SOLD FOR: $1500
Make: Springfield Armory. The rifle’s action uses all Springfield parts.
Model: M1 Garand
Serial Number: 2287917
Year of Manufacture: December, 1943 (page 185 of Joe Poyer’s M1 GARAND 1936 to 1957, 6th Edition). Barrel Date: October, 1966
Caliber: .30-06 Springfield
Action Type: Semi Auto, En Bloc Clip Fed
Markings: The import mark on the right side of the right side of the barrel reads “ARL ORD ARLINGTON VA”.
Receiver: “U.S. RIFLE / CAL. .30 M1 / SPRINGFIELD / ARMORY / 2287917”.
Trigger Group: “D28290-12-SA”- A Springfield part (page 90 of Joe Poyer’s M1 GARAND 1936 to 1957, 6th Edition).
Hammer: “C46008-5 SA”– A Springfield part (page 98).
Safety: “C46015-9SA – A Springfield part (page 103).
Follower: unmarked – Used by Springfield and others (page 83).
Receiver Leg: “AB 9 A diamond”, “TT” and “D 28291-29” – Correct for the Springfield serial number (page 756 of Bruce Canfield’s book, The M1 Garand Rifle).
Op Rod: “7790722 SA” – A Springfield National Match part (page 71).
Barrel: “SA 6535448 10 66 BU31”, “P”, “M” and a Defense “eagle” acceptance stamp – A Springfield part (pages 63 – 65).
Bolt:“6528287-A-10”- A Springfield part (page 53).
The stock and sights are described below.
Barrel Length: Approximately 24 Inches
Sights / Optics: The front sight is a blade set between two protective wings. The rear sight is a fully adjustable aperture sight set between two protective wings. The windage knob is marked “LEFT arrow” twice and “BME”. The elevation knob is marked from “2-12” in increments of two and “TI”.
Stock Configuration & Condition: The left side of the stock is marked with a Civilian Marksmanship Program stamp “C.M.P. / eagle holding arrows”.
The new production hardwood stock has a pistol grip, metal nose caps, a stacking loop, two sling loops, and a metal buttplate with hinged door for storage in the butt. The bottom of the forearm shows scrapes & scratches from the sling buckle. The wood shows a few other scrapes and handling marks. The LOP measures 13 5/8 inches from the front of the trigger to the back of the buttplate. The stock rates are about Very Good Plus to Fine condition.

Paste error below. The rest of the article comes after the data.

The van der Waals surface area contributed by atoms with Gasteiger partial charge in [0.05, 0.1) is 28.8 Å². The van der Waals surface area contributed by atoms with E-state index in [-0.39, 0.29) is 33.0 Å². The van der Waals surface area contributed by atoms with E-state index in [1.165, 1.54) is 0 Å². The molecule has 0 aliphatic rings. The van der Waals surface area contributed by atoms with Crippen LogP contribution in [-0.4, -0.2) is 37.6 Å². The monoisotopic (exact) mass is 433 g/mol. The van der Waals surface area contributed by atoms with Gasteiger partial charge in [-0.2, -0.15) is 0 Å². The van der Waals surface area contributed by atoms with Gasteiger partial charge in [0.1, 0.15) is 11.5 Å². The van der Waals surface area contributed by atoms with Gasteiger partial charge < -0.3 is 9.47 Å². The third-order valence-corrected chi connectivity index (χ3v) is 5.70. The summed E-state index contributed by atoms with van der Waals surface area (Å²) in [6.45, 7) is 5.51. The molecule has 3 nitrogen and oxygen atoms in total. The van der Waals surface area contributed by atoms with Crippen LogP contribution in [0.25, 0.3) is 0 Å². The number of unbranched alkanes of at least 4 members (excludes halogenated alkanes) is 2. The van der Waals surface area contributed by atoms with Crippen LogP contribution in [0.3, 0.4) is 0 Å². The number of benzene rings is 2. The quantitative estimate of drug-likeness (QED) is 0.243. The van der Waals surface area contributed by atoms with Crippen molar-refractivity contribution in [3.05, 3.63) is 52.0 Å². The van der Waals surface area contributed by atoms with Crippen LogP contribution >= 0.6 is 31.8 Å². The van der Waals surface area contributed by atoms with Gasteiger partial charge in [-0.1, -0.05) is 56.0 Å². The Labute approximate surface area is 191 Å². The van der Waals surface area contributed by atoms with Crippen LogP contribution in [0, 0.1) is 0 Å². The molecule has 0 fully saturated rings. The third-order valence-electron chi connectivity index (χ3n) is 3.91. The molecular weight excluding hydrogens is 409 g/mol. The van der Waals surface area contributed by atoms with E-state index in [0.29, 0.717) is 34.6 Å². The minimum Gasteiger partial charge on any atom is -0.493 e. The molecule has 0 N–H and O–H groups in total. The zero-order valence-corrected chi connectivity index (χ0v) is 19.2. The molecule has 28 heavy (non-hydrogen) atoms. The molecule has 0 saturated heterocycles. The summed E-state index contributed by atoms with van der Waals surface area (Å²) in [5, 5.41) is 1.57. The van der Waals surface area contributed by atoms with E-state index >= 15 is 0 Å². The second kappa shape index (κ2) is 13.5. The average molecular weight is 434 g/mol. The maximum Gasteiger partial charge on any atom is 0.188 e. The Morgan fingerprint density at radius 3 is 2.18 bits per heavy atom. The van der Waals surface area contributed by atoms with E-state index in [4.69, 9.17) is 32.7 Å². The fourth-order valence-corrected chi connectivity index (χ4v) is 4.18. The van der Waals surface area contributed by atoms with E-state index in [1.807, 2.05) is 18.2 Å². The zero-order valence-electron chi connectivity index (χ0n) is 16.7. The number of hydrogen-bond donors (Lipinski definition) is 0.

Type of Finish: Parkerized
Finish Originality: Refinished
Bore Condition: The bore is gray. The rifling is well defined; shallow at the muzzle. There is erosion throughout the bore. It is heavier in the grooves and at the muzzle. The bore shows an M.E. of greater than 5. Our gauge tops out at 5. The throat shows a T.E. of 3.5.
Overall Condition: This rifle retains about 87% of its metal finish as refinished. The metal shows scrapes, scratches and areas of discoloration from oxidation. The bottom rear of the receiver shows light surface erosion and thinning. The receiver legs show some thinning. The receiver and bolt show operational wear. The markings are well defined. Some of the markings of the rear of the receiver are slightly faded. Overall, this rifle rates in about Very Good Plus condition as refinished.
Mechanics: The action functions correctly. We did not fire this rifle. As with all used firearms, a thorough cleaning may be necessary to meet your maintenance requirements.
Box, Paperwork & Accessories: The rifle comes with an unmarked green canvas sling.
Our Assessment: The U.S. Rifle, Caliber .30, M1 is known affectionately as “the Garand” after its inventor, John Garand. The rifle would become the first standard-issue semi-automatic infantry rifle in the world. While some countries entered the war with limited issued semi-automatic rifles or developed such rifles during the war, America was the only nation to enter with its Army issuing autoloading rifles on a large scale. General Patton famously referred to the rifle as “the greatest battle implement ever devised”. Millions were produced during WWII and hundreds of thousands afterward, seeing use through the Korean War and into the Vietnam War. Interestingly, while many other weapons and military items would see production contracts sent out to otherwise non-related companies, during WWII production remained with Springfield Armory and Winchester. It was only after the war that production would be contracted out to another gunmaker, Harrington & Richardson, as well as the agricultural equipment maker, International Harvester.
This Springfield Armory M1 Garand was built back in 1943. After WWII it served for a U.S. friendly country and was eventually imported back into the U.S. for sales to the civilian market. It is marked accordingly on the barrel. The rifle has been rebuilt, refinished and dropped into a new production Civilian Marksmanship Program (CMP) stock. The bore is not the brightest we have seen but the rifle’s action uses all Springfield parts. This is a good looking M1 Garand to add to your WWII collection.